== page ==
Rago & Farina return the favor by reworking one of Fred Ventura’s classics “The Years (Go By)”. Fred Ventura has a huge back catalogue filled with amazing tunes dating back to the early/mid 80’s. “The Years (Go By)” is certainly one his more popular tracks and Rago & Farina spice it up with a heavier feel with plenty dance floor punch and Italo vibes.
The last tracks include Italoconnection “Unbelievable” featuring non other than Francesco Rago adding his skills to the Italoconnection tune. Again, more memorable choruses and addictive beats with hooks that could pull in the wildest of Blue Fins. Last but not least we finally get a track by ‘Lectric Workers and it is not “Robot Is Systematic”. The track is “Borealis”. There’s an airy feel to it while the ominous beat creeps at you relentlessly. The synths are like a drug pulling you into fabric and inner workings of the music. “Borealis” is quite different than anything else on this release. It’s slower and not a high energy assault. It’s antithesis of everything on here. The repetitive beat paired with a synth sound that yields to the warmth of traditional Italo Disco to something a bit darker. Somehow it fits nicely into the whole.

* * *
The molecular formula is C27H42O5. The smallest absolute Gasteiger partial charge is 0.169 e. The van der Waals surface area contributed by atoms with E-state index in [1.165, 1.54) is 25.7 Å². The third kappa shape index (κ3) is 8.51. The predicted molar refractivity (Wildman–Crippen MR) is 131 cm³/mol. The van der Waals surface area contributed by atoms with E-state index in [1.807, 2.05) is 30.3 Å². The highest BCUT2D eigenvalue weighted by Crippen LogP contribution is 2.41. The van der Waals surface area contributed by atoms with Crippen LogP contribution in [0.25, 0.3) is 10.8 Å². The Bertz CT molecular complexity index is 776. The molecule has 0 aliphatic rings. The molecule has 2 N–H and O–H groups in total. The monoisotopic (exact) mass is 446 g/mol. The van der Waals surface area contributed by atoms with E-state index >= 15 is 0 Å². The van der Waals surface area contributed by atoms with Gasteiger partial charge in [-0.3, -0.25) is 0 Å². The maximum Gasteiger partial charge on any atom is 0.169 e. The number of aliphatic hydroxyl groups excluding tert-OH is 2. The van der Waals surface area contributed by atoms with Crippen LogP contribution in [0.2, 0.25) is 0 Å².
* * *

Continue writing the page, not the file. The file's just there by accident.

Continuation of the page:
Every artist plays a significant role making this a unique and fun collaboration of tribute and friendship throughout the years. As the years go by, it’s nice that all of these artists get together and keep the Italo sound alive and well. If this release doesn’t have you seeking out more work by these luminaries then nothing will. Perhaps it was never meant to be.
All of the original mixes are great as they are. I found it refreshing to hear alternate takes on the classics that sound just as awesome as the original, yet have the creative DNA of the reworkers built into their assignments. Support the artists and visit Italoconnection and Nadanna on Bandcamp to purchase the digital or CD versions. Following Flemming Dalum on Facebook is always a treat. It’s a great way to get tips on new releases and hear some of the best remixes ever! Stay gold and enjoy!